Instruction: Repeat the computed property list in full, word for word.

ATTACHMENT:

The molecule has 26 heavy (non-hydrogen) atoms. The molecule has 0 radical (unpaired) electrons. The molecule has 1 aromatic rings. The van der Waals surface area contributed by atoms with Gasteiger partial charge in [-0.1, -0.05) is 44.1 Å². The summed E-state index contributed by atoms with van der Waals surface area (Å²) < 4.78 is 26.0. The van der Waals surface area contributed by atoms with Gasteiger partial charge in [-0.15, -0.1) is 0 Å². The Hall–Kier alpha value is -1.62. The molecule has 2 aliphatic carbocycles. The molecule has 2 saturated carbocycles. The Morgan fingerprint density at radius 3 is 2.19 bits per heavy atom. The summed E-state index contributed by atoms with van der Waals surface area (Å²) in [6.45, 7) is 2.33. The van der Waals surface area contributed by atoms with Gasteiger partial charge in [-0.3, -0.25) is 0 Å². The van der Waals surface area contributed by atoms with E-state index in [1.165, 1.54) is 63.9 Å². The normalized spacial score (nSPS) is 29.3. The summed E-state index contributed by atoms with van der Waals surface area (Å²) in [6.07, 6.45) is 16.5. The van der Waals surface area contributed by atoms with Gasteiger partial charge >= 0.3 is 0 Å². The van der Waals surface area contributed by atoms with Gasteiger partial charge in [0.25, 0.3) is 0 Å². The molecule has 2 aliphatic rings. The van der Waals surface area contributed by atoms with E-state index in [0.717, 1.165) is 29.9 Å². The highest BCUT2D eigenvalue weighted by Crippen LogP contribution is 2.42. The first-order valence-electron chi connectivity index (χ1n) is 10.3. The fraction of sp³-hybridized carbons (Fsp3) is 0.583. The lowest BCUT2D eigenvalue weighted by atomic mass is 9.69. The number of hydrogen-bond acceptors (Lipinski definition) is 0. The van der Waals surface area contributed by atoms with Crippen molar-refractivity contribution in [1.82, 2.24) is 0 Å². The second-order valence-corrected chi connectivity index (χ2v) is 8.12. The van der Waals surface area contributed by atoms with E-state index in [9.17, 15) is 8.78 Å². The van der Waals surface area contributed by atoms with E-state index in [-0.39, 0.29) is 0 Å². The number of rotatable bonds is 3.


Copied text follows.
The molecule has 26 heavy (non-hydrogen) atoms. The molecule has 0 radical (unpaired) electrons. The molecule has 1 aromatic rings. The van der Waals surface area contributed by atoms with Gasteiger partial charge in [-0.1, -0.05) is 44.1 Å². The summed E-state index contributed by atoms with van der Waals surface area (Å²) < 4.78 is 26.0. The van der Waals surface area contributed by atoms with Gasteiger partial charge in [-0.15, -0.1) is 0 Å². The Hall–Kier alpha value is -1.62. The molecule has 2 aliphatic carbocycles. The molecule has 2 saturated carbocycles. The Morgan fingerprint density at radius 3 is 2.19 bits per heavy atom. The summed E-state index contributed by atoms with van der Waals surface area (Å²) in [6.45, 7) is 2.33. The van der Waals surface area contributed by atoms with Gasteiger partial charge in [-0.3, -0.25) is 0 Å². The van der Waals surface area contributed by atoms with E-state index in [1.165, 1.54) is 63.9 Å². The normalized spacial score (nSPS) is 29.3. The summed E-state index contributed by atoms with van der Waals surface area (Å²) in [6.07, 6.45) is 16.5. The van der Waals surface area contributed by atoms with Gasteiger partial charge >= 0.3 is 0 Å². The van der Waals surface area contributed by atoms with Gasteiger partial charge in [0.25, 0.3) is 0 Å². The molecule has 2 aliphatic rings. The van der Waals surface area contributed by atoms with E-state index in [0.717, 1.165) is 29.9 Å². The highest BCUT2D eigenvalue weighted by Crippen LogP contribution is 2.42. The first-order valence-electron chi connectivity index (χ1n) is 10.3. The fraction of sp³-hybridized carbons (Fsp3) is 0.583. The lowest BCUT2D eigenvalue weighted by atomic mass is 9.69. The number of hydrogen-bond acceptors (Lipinski definition) is 0. The van der Waals surface area contributed by atoms with Crippen molar-refractivity contribution in [1.82, 2.24) is 0 Å². The second-order valence-corrected chi connectivity index (χ2v) is 8.12. The van der Waals surface area contributed by atoms with E-state index in [9.17, 15) is 8.78 Å². The van der Waals surface area contributed by atoms with E-state index in [-0.39, 0.29) is 0 Å². The number of rotatable bonds is 3.